A patient sued by a prominent plastic surgeon for posting poor reviews on RealSelf and Yelp is entitled to seek damages and attorneys’ fees, the Appellate Division of the New York Supreme Court has ruled.
In Aristocrat Plastic Surgery v. Paige Silva (New York County Supreme Court), Dr. Kevin Tehrani of Manhattan, NY, sued patient Paige Silva in April 2021 for posting “knowingly and materially false” reviews of her experience with the surgeon on RealSelf.com and Yelp.com.
The initial trial court case ruled in the patient’s favor in August 2021 and dismissed the surgeon’s defamation lawsuit against Silva, but it failed to award her the recovery of attorney fees and damages.
The former patient would have to pay for her own defense, despite a court decision that ruled in her favor.
Silva, represented by New York civil litigation firm Jones Law Firm, P.C., appealed that decision.
On May 19, 2022, the Appellate Division of the Supreme Court of the State of New York ruled in Silva’s favor, modifying the trial court’s original decision and allowing her to seek damages and attorney’ fees.
Central to their appeal, in 2020, the legislature had amended New York’s anti-SLAPP statute to expand its scope and better protect citizens.
According to portions of the defendant’s patient reviews as left on RealSelf and Yelp, which are included in publicly available court documents, Silva paid the surgeon more than $38,000 for an internal gluteal lift, after which she felt “excruciating pains” and was “left with a 4 inch long and 1 inch wide open incision” that hadn’t closed two months after surgery.
Continuing, the review says the plastic surgeon blocked Silva’s phone number after discharging her, banned her fiancé from his office after he called the surgeon “incompetent, negligent, and egotistical,” and that the practice failed to get back to her after she called an aftercare phone line.
Aristocrat Plastic Surgery, P.C. v. Silva, 2022 N.Y. Slip Op. 3311, (N.Y. App. Div. 2022)
“In the present case, defendant posted her reviews on two public internet forums, one of which has a stated purpose of being a key advisor for people considering plastic surgery, and the purpose of defendant’s reviews was to provide information to potential patients, including reasons not to book an appointment with Dr. Tehrani. Defendant’s posts concerning the plastic surgery performed upon her by Dr. Tehrani qualify as an exercise of her constitutional right of free speech and a comment on a matter of legitimate public concern and public interest – namely, medical treatment rendered by a physician’s professional corporation and the physician performing surgery under its auspices (see e.g. Coleman, 523 F.Supp.3d at 259; Mirza, 513 F.Supp.3d at 300). We therefore find that defendant’s negative website reviews of plaintiffs’ services constitute a matter of “public interest” as set forth in Civil Rights Law § 76-a(1)(d).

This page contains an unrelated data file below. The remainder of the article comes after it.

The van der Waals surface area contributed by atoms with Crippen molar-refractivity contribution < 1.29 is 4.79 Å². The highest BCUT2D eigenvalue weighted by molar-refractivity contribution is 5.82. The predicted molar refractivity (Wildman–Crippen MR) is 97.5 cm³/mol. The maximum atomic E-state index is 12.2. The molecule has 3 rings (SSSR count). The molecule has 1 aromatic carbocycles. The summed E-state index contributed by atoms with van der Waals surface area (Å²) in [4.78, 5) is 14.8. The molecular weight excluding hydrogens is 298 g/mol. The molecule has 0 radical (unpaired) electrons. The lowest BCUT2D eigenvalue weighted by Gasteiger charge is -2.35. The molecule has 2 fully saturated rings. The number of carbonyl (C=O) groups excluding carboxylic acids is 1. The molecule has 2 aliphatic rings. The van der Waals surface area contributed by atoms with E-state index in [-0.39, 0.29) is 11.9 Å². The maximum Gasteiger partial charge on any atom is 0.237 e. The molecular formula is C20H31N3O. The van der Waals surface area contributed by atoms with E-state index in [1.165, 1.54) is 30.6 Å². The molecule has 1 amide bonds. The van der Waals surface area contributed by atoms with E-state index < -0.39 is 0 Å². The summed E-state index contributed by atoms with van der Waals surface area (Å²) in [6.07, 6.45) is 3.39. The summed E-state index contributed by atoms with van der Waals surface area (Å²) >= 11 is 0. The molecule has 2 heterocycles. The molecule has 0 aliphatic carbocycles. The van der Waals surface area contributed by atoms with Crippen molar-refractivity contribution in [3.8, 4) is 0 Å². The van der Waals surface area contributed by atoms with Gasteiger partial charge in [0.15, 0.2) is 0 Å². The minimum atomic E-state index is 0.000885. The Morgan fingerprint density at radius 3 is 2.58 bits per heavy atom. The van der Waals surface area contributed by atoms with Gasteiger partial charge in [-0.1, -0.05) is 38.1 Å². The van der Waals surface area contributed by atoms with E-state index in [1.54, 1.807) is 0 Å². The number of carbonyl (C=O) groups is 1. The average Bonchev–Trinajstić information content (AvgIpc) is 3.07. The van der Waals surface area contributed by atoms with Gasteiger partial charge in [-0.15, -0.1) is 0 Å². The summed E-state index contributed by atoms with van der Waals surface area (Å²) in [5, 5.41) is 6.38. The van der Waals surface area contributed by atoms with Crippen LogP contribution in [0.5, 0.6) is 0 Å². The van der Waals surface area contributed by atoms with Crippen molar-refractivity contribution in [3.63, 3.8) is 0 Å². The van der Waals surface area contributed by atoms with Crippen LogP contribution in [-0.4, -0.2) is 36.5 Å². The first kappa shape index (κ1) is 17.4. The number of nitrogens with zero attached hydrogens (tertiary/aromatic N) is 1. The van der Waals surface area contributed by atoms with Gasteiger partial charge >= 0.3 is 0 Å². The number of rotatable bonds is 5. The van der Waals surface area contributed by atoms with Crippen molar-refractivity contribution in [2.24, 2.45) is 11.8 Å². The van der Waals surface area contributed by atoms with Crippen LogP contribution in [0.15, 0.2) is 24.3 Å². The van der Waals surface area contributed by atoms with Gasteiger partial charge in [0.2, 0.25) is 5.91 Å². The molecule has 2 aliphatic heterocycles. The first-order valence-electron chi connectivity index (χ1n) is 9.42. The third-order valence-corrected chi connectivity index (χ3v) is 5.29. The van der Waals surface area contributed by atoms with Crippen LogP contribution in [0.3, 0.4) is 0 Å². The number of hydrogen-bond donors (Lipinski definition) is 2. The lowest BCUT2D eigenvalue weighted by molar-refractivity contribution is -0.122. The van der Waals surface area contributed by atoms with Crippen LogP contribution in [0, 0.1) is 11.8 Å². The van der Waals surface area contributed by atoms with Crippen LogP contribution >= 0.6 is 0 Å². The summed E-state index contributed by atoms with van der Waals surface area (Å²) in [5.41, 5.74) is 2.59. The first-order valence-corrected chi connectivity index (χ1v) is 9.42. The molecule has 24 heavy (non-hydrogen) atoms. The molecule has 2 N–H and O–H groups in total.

“Since defendant’s posts fall under the ambit of the amended anti-SLAPP law, defendant is entitled to seek damages and attorneys’ fees under Civil Rights Law §§ 70-a and 76-a(1)(a)(1).”
In a release, Waleed Bhatti, a paralegal with the prevailing New York law firm, said the ruling is “a victory for defendants involved in Anti-SLAPP lawsuits across New York, as well as states like California and others that have their own Anti-SLAPP laws, as there is now precedence for attorneys’ fees being awarded to Defendants who would otherwise have to pay out of pocket for defending themselves in what are often frivolous lawsuits meant to hamper a person’s ability to freedom of speech and the ability to speak honestly about their experiences.”
The firm’s principal attorney, Bryce Jones, “argued on behalf of the defendant that her reviews were made ‘in connection with an issue of public interest,’” Bhatti writes, “and thus fell within the scope of New York’s Anti-SLAPP laws, which provide defendants a quick way to dismiss meritless lawsuits, specifically those that target a person for exercising their First Amendment rights.”
Surgical Times reached out to parties involved for comment. Information from the Supreme Court of the State of New York, Harris Beach PLLC, Trellis, Reason, Jones Law Firm, P.C., New York Law Journal, and Case Text were used and/or consulted in this report.